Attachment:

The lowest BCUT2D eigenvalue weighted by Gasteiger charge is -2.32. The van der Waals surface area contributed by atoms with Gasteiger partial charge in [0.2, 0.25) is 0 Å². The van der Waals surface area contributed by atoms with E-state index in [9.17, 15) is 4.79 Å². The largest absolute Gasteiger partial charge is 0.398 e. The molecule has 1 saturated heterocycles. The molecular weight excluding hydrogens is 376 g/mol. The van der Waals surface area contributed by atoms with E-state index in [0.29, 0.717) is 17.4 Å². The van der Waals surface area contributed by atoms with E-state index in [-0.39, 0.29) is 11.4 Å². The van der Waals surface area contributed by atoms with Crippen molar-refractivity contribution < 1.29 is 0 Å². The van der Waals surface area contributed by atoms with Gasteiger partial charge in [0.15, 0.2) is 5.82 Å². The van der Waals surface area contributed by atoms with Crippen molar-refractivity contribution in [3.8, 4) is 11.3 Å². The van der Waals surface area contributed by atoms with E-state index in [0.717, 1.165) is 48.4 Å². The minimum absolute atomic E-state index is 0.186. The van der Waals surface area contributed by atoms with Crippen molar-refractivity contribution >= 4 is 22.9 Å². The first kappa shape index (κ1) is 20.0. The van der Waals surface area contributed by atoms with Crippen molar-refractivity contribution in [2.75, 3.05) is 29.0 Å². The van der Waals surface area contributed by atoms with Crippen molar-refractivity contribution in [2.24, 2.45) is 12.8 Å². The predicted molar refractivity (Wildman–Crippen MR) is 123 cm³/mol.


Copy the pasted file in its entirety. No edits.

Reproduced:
The lowest BCUT2D eigenvalue weighted by Gasteiger charge is -2.32. The van der Waals surface area contributed by atoms with Gasteiger partial charge in [0.2, 0.25) is 0 Å². The van der Waals surface area contributed by atoms with E-state index in [9.17, 15) is 4.79 Å². The largest absolute Gasteiger partial charge is 0.398 e. The molecule has 1 saturated heterocycles. The molecular weight excluding hydrogens is 376 g/mol. The van der Waals surface area contributed by atoms with E-state index in [0.29, 0.717) is 17.4 Å². The van der Waals surface area contributed by atoms with E-state index in [-0.39, 0.29) is 11.4 Å². The van der Waals surface area contributed by atoms with Crippen molar-refractivity contribution < 1.29 is 0 Å². The van der Waals surface area contributed by atoms with Gasteiger partial charge in [0.15, 0.2) is 5.82 Å². The van der Waals surface area contributed by atoms with Crippen molar-refractivity contribution in [3.8, 4) is 11.3 Å². The van der Waals surface area contributed by atoms with E-state index in [0.717, 1.165) is 48.4 Å². The minimum absolute atomic E-state index is 0.186. The van der Waals surface area contributed by atoms with Crippen molar-refractivity contribution >= 4 is 22.9 Å². The first kappa shape index (κ1) is 20.0. The van der Waals surface area contributed by atoms with Crippen molar-refractivity contribution in [2.75, 3.05) is 29.0 Å². The van der Waals surface area contributed by atoms with Crippen molar-refractivity contribution in [2.24, 2.45) is 12.8 Å². The predicted molar refractivity (Wildman–Crippen MR) is 123 cm³/mol.